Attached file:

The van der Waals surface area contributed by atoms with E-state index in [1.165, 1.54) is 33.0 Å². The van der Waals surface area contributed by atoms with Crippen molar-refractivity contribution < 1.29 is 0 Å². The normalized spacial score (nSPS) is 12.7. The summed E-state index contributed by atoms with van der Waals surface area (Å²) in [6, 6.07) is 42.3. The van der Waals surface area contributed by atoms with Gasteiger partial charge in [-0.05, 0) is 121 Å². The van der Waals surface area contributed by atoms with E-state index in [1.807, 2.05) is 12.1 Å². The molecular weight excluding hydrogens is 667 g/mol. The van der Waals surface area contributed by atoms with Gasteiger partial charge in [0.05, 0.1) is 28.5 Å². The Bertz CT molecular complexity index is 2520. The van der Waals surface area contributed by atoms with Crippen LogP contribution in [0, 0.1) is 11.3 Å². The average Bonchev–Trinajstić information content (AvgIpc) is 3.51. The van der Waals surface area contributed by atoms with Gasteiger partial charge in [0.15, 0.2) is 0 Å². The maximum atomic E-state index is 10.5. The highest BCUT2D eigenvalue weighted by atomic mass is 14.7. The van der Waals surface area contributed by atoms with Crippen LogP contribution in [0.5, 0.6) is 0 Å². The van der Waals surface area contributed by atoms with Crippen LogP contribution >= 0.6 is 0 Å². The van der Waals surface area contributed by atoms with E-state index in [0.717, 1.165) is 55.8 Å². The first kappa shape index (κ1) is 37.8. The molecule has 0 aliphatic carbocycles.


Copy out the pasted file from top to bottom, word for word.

The van der Waals surface area contributed by atoms with E-state index in [1.165, 1.54) is 33.0 Å². The van der Waals surface area contributed by atoms with Crippen molar-refractivity contribution < 1.29 is 0 Å². The normalized spacial score (nSPS) is 12.7. The summed E-state index contributed by atoms with van der Waals surface area (Å²) in [6, 6.07) is 42.3. The van der Waals surface area contributed by atoms with Gasteiger partial charge in [-0.05, 0) is 121 Å². The van der Waals surface area contributed by atoms with E-state index in [1.807, 2.05) is 12.1 Å². The molecular weight excluding hydrogens is 667 g/mol. The van der Waals surface area contributed by atoms with Gasteiger partial charge in [0.05, 0.1) is 28.5 Å². The Bertz CT molecular complexity index is 2520. The van der Waals surface area contributed by atoms with Crippen LogP contribution in [0, 0.1) is 11.3 Å². The average Bonchev–Trinajstić information content (AvgIpc) is 3.51. The van der Waals surface area contributed by atoms with Gasteiger partial charge in [0.15, 0.2) is 0 Å². The maximum atomic E-state index is 10.5. The highest BCUT2D eigenvalue weighted by atomic mass is 14.7. The van der Waals surface area contributed by atoms with Crippen LogP contribution in [0.5, 0.6) is 0 Å². The van der Waals surface area contributed by atoms with Crippen LogP contribution >= 0.6 is 0 Å². The van der Waals surface area contributed by atoms with E-state index in [0.717, 1.165) is 55.8 Å². The first kappa shape index (κ1) is 37.8. The molecule has 0 aliphatic carbocycles.